Hawaii Medical Cannabis Law Advances, Recognizes Other State Programs

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In 2000, the State of Hawaii became the first US state to advance medical cannabis policies through their legislature, rather than a ballot initiative process. At the time, it was only the sixth state to have such laws, following the lead from Alaska, California, Oregon, Washington, and the District of Columbia. The initial Hawaiian law allowed patients and their caregivers to grow their own plants but many patients were still left purchasing from the black market.

Then, in 2015, the state’s legislature passed into law Act 241, creating the Medical Marijuana Dispensary Program, and opening a process to allow for state-licensed sales and regulatory oversight. The new law allowed for up to eight dispensary licenses across five islands, which would each include two dispensary and two cultivation sites.  Since then, two more iterations of the law have been approved, expanding the program and the number of qualifying ailments. One of the most important changes is the allowance of reciprocity with other medical cannabis states – meaning that any of the 1.2 million plus legal US cannabis patients from other states can purchase and use their medicine while on the islands.

That’s big news for an economy based almost entirely on tourism, with annual visitor numbers totaling nearly nine million. Other big-tourism locales are already beginning to make moves to integrate cannabis into their marketing of attractions. Denver has gained international recognition for their early adoption of legalization, competing with Los Angeles and Boston to become the country’s “Cannabis Capital”, and just this month Las Vegas has joined the fray. Meanwhile groups such as the Craft Cannabis Alliance in Oregon are already making moves to protect local niche producers in anticipation of competing in what will eventually be a national market.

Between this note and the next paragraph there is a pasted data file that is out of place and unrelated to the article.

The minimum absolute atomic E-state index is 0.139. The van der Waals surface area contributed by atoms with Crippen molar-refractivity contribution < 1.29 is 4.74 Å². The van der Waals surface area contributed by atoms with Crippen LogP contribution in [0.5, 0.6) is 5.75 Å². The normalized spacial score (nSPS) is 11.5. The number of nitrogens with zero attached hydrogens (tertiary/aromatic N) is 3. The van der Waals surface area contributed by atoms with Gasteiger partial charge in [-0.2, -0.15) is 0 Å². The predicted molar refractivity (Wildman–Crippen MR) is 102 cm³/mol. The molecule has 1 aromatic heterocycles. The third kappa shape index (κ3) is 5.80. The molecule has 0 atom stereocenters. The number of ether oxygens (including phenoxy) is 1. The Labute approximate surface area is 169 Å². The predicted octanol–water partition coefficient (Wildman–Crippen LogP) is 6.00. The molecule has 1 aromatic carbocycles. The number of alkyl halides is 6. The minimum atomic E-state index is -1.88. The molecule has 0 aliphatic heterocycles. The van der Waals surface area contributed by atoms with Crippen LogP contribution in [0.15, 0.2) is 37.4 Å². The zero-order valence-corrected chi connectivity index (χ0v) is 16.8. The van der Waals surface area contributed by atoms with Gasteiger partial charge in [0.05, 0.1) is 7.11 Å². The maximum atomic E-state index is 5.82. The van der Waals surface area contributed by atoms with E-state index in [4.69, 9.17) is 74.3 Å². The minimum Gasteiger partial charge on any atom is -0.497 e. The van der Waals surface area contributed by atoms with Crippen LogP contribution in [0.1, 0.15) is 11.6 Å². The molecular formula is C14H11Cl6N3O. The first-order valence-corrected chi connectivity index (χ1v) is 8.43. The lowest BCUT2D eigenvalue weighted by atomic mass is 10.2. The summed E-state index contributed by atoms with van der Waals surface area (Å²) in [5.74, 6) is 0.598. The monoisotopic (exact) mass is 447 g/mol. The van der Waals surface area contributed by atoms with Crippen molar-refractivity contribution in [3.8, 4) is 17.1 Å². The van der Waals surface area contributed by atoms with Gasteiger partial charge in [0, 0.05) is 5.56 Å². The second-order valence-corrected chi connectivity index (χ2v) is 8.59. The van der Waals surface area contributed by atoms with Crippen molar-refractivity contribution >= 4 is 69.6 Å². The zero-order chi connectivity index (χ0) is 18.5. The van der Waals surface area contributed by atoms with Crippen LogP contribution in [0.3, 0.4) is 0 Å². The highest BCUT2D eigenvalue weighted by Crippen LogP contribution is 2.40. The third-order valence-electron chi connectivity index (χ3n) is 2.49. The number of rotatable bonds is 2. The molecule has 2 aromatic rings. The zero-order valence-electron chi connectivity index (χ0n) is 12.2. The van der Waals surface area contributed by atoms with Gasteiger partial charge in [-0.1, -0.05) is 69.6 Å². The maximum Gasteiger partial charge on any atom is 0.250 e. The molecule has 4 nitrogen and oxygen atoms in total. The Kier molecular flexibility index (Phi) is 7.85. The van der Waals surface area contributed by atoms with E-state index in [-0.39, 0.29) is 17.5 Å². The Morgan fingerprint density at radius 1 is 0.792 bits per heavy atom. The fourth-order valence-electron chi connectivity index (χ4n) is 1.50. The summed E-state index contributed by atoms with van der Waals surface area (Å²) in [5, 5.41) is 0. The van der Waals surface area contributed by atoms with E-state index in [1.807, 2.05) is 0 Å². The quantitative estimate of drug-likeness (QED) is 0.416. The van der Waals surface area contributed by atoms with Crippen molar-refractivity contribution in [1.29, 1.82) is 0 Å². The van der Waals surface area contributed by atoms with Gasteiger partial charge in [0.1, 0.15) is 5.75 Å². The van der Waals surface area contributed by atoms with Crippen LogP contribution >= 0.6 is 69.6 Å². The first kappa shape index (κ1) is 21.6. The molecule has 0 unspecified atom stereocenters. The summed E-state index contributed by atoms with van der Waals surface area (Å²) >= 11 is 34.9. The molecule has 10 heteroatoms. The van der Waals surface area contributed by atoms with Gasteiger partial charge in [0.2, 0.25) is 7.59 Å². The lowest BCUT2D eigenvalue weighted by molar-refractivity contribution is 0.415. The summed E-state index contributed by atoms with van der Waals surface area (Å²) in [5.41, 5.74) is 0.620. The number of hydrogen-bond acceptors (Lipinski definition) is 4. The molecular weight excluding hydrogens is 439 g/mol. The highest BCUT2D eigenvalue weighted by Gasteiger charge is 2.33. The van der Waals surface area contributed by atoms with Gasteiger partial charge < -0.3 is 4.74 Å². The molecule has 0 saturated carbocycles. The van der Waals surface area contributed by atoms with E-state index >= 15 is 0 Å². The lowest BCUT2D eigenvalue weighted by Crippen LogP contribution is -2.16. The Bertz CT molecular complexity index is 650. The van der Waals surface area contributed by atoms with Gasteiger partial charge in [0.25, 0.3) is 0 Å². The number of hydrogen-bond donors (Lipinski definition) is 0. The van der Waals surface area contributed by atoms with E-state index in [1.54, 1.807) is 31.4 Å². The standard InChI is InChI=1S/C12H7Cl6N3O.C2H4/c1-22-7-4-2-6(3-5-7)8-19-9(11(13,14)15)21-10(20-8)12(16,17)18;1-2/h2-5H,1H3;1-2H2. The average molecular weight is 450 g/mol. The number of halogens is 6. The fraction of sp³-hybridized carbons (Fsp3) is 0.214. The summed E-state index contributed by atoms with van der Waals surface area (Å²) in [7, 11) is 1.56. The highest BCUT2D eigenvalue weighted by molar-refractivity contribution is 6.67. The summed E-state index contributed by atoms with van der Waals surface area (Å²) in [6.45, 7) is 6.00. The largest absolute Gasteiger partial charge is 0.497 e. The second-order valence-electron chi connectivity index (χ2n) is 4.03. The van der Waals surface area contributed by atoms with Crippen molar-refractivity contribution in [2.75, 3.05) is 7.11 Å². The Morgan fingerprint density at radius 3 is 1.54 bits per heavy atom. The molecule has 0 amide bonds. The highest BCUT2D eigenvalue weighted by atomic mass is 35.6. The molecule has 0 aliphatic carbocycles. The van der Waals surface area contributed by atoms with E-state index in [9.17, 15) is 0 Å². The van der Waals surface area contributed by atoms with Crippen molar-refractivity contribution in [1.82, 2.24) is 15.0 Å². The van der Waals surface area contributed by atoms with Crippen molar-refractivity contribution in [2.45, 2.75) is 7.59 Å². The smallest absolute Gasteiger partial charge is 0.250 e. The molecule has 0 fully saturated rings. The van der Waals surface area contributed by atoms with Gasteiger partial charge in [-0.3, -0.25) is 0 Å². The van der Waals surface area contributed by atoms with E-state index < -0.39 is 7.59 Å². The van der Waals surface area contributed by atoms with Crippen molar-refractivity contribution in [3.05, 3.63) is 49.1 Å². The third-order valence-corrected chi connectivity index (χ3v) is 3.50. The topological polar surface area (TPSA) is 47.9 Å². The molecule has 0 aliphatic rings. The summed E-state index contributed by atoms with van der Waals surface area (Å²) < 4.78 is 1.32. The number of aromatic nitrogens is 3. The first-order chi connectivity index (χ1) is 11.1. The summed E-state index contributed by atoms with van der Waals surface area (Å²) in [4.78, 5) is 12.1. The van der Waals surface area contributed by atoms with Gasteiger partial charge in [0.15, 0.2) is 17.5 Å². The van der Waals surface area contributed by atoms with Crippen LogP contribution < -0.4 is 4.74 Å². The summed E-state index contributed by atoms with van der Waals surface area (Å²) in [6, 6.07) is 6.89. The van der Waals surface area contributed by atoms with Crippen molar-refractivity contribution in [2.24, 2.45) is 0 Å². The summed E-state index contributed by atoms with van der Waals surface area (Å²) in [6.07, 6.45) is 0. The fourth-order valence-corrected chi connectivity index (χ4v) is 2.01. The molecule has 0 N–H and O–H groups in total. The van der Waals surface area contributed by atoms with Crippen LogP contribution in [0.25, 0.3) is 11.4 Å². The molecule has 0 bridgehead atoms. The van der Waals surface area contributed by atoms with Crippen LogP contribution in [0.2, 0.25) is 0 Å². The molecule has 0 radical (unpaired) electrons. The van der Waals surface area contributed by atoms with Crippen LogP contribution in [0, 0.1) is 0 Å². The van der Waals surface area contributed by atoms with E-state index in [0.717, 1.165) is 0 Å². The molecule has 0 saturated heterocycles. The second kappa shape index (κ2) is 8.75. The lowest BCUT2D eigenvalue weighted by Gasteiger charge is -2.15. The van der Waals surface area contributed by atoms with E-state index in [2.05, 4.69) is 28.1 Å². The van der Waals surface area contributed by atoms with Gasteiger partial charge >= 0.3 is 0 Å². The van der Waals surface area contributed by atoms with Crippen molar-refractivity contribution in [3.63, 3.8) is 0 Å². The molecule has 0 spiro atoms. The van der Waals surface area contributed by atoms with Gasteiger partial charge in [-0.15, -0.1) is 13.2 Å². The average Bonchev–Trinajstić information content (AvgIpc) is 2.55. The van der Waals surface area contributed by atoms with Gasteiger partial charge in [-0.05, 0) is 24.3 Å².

Hawaii currently has eight licensed entities – three on Oahu, two licenses each of the islands of Hawaii and Maui, and one on Kauai. The first business is expected to open later this summer, and last month, the Hawaii Department of Health gave the go-ahead to two more production facilities in Oahu and Kauai. Green Aloha, Ltd hopes to have their dispensary operational by October in Kauai.

That’s good news for entrepreneurial patients who plan to attend the International Cannabis Business Conference on December 1, 2, and 3 at the Grand Hyatt Kauai! Attendees will learn the latest on Hawaii’s cannabis laws, along with all the latest info on changing cannabis policies and best practices. Plan your trip now, and get your early-bird tickets today!

Amber Iris Langston
About Amber Iris Langston 24 Articles
Amber Langston board member and deputy director of Show-Me Cannabis is an outspoken advocate for social, economic and environmental justice. Ms. Langston served as the campaign manager for Columbia, Missouri’s two successful municipal cannabis initiatives in 2004 while studying rural sociology at the University of Missouri. Amber has served as an outreach director and international liaison for Students for Sensible Drug Policy in Washington, DC, as field support for Americans for Safe Access in Oakland, CA, and as media liaison for California’s Proposition 19 to tax and regulate cannabis in November 2010.